US53673A - Improved railway-frog - Google Patents

Improved railway-frog Download PDF

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US53673A
US53673A US53673DA US53673A US 53673 A US53673 A US 53673A US 53673D A US53673D A US 53673DA US 53673 A US53673 A US 53673A
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frog
rail
rails
turnout
improved railway
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    • BPERFORMING OPERATIONS; TRANSPORTING
    • B61RAILWAYS
    • B61LGUIDING RAILWAY TRAFFIC; ENSURING THE SAFETY OF RAILWAY TRAFFIC
    • B61L5/00Local operating mechanisms for points or track-mounted scotch-blocks; Visible or audible signals; Local operating mechanisms for visible or audible signals

Description

PATENT EEICE.

PETER QUINN, OF PHILADELPHIA, PENNSYLVANIA.

I MPROVED RAI LWAY-FROG.

Speciiication forming part of Letters Patent No. 53,673, dated April 3, 1866.

To all 'whom 'it may concern.-

Be it known that I, PETER QUINN, of Philadelphia, Pennsylvania, have invented an Improvement in Railroad-Frogs; and I do hereby declare the following to be a full, clear, aud exact description ofthe same, reference being had to the accompanying drawings, and to the letters of reference marked thereon.

My invention consists of a frog rail or rails adapted to the main rails of a railroad and to those of' a turnout, and operating' substantially as described hereinafter, so that railway-cars may be transferred from the main track to the turnout without the necessity of cutting the main rails and without resorting to the use of expensive permanent frogs.

In order to enable others skilled in the art to make and use my invention, I will now proceed to describe its construction and operation.

On reference to the accompanying drawings, which form a part of this specification, Figure 1 is a plan view of my improved railroad-frog, and Figs. 2, 3, 4, 5, and 6 modifications of the same.

Similarletters refer to similar parts throughout the several views.

0n reference to Fig. l, A and A represent the permanent rails of the main track, and B and B the rails ofthe turnout, D being a guardrail, and E the movable frog-rail, which can be so adjusted as to form a continuation ot' the rail B ofthe turnout, or can be moved away from the said rail. This frog-rail is in the present instance hinged to the track at e, and is connected to a bar, f, the latter being jointed at m to a bar, h, and link t", the link being connected to the track by a suitable pin, n, and the bar hbeingconnected to an operatin glever, q, to which also may be connected the switch, as I have described in a separate application for a patent for the combination of the switchrails with the said frog-rail.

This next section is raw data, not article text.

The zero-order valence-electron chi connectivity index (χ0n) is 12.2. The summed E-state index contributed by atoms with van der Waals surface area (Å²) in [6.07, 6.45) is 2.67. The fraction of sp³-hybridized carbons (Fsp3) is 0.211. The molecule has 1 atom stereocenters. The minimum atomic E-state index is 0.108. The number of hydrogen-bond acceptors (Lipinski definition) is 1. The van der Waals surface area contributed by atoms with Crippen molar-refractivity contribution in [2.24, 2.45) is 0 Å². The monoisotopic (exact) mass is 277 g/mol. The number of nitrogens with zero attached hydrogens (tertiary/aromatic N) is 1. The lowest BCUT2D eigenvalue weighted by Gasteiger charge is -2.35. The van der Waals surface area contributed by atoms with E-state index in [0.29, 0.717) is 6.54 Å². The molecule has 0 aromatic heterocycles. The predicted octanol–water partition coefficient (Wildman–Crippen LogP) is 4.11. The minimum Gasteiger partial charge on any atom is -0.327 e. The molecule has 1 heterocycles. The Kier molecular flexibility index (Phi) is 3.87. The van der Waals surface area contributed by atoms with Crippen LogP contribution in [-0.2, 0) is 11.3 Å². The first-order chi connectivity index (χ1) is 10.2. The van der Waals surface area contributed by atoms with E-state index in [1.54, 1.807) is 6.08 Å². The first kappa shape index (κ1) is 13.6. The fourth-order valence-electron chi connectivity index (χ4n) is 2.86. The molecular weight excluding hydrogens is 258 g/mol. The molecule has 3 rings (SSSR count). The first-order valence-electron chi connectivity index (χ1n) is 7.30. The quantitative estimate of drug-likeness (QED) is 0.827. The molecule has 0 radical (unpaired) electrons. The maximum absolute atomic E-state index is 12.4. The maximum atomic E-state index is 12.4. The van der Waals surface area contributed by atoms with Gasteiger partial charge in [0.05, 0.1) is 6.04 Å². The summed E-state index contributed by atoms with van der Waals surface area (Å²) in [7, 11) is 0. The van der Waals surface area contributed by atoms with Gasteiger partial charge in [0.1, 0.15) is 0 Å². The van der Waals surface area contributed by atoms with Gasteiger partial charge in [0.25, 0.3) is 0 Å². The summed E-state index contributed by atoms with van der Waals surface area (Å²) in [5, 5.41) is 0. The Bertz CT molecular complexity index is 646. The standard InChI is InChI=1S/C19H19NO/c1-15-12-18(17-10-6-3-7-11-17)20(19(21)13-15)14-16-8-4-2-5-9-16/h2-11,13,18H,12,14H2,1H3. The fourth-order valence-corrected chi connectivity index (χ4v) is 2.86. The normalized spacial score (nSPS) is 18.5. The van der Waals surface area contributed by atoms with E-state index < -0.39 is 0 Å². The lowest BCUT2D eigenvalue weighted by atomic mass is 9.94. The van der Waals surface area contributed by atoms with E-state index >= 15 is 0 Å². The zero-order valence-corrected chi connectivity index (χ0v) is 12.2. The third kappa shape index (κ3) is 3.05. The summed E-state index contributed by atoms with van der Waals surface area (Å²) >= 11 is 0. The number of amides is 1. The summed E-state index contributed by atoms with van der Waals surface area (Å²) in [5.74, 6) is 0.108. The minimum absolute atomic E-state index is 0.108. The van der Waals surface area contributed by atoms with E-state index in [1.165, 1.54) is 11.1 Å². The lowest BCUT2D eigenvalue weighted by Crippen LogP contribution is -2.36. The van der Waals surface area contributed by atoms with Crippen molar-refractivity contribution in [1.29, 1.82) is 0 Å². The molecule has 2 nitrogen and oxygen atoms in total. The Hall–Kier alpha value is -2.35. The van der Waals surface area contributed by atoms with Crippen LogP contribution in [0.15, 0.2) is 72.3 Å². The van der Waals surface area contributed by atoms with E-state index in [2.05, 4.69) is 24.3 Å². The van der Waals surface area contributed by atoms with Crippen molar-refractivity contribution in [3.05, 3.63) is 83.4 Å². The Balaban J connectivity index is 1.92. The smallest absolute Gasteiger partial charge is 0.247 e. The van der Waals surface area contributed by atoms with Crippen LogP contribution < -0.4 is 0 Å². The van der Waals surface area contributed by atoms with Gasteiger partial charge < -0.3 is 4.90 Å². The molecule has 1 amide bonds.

Where the rails of a turnout cross those of the main track it has been usual to cnt the rails and introduce expensive permanent frogs in order to allow the traverse of the car-wheels. These permanent frogs are expensive, and are soon worn away. At the same time they cause rapid deterioration of the rolling stock of railwaysevils which my invention has been designed to obviate.

It will be seen that when the frog-rail Ethas been so adjusted as to form a continuation of the rail B it crosses and rests on the rail A of the main track, the frog-rail being of such a thickness that on being traversed by carwheels the anges of the latter can cross the rail A without coming in contact therewith, the rail B being, of course, on the same level with the frog-rail for some distance from the point where the latter meets the said rail B, so that the car-wheels may gradually ascend to the height required for crossing the rail A of the main track.

By the above described arrangement the cutting. of the main rails andthe use ot' expensive permanent frogs are avoided. At the same time a steady foundation is presented by the rail A for the frog-rail.

In the moditication shown in Fig. 2 the rails of the turnout are curved, and a short frog-rail, E, is applied in a manner which will be readily understood by those familiar with the construction of permanent ways without description.